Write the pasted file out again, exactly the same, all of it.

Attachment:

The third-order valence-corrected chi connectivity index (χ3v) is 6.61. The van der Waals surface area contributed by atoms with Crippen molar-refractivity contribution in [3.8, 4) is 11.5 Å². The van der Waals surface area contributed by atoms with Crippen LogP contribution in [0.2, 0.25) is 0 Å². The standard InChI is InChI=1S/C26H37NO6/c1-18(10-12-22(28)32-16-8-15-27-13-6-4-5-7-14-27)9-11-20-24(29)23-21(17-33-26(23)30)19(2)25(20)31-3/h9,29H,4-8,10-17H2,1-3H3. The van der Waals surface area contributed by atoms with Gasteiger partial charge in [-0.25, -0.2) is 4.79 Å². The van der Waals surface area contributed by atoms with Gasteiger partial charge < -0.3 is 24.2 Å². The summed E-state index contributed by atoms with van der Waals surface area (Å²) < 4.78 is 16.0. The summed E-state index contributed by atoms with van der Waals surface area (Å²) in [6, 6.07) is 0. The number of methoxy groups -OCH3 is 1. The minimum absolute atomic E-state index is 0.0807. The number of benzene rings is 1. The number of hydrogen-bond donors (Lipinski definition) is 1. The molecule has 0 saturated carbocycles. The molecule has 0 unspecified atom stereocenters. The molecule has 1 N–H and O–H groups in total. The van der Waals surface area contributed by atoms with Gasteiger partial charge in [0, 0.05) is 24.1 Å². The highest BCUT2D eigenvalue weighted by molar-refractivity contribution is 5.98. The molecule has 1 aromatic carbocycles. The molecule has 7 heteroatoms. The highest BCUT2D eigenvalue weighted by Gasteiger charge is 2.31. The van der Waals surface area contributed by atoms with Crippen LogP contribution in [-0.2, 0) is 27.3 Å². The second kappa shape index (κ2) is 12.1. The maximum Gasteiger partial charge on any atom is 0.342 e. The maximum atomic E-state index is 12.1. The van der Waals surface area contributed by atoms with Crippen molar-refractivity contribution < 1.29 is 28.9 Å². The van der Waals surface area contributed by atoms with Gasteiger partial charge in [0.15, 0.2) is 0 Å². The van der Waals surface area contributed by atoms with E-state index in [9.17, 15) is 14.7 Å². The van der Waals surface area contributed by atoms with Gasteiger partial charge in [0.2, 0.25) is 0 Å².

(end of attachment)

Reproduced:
The third-order valence-corrected chi connectivity index (χ3v) is 6.61. The van der Waals surface area contributed by atoms with Crippen molar-refractivity contribution in [3.8, 4) is 11.5 Å². The van der Waals surface area contributed by atoms with Crippen LogP contribution in [0.2, 0.25) is 0 Å². The standard InChI is InChI=1S/C26H37NO6/c1-18(10-12-22(28)32-16-8-15-27-13-6-4-5-7-14-27)9-11-20-24(29)23-21(17-33-26(23)30)19(2)25(20)31-3/h9,29H,4-8,10-17H2,1-3H3. The van der Waals surface area contributed by atoms with Gasteiger partial charge in [-0.25, -0.2) is 4.79 Å². The van der Waals surface area contributed by atoms with Gasteiger partial charge < -0.3 is 24.2 Å². The summed E-state index contributed by atoms with van der Waals surface area (Å²) < 4.78 is 16.0. The summed E-state index contributed by atoms with van der Waals surface area (Å²) in [6, 6.07) is 0. The number of methoxy groups -OCH3 is 1. The minimum absolute atomic E-state index is 0.0807. The number of benzene rings is 1. The number of hydrogen-bond donors (Lipinski definition) is 1. The molecule has 0 saturated carbocycles. The molecule has 0 unspecified atom stereocenters. The molecule has 1 N–H and O–H groups in total. The van der Waals surface area contributed by atoms with Gasteiger partial charge in [0, 0.05) is 24.1 Å². The highest BCUT2D eigenvalue weighted by molar-refractivity contribution is 5.98. The molecule has 1 aromatic carbocycles. The molecule has 7 heteroatoms. The highest BCUT2D eigenvalue weighted by Gasteiger charge is 2.31. The van der Waals surface area contributed by atoms with Crippen LogP contribution in [-0.2, 0) is 27.3 Å². The second kappa shape index (κ2) is 12.1. The maximum Gasteiger partial charge on any atom is 0.342 e. The maximum atomic E-state index is 12.1. The van der Waals surface area contributed by atoms with Crippen molar-refractivity contribution < 1.29 is 28.9 Å². The van der Waals surface area contributed by atoms with Gasteiger partial charge in [0.15, 0.2) is 0 Å². The van der Waals surface area contributed by atoms with E-state index in [9.17, 15) is 14.7 Å². The van der Waals surface area contributed by atoms with Gasteiger partial charge in [0.2, 0.25) is 0 Å².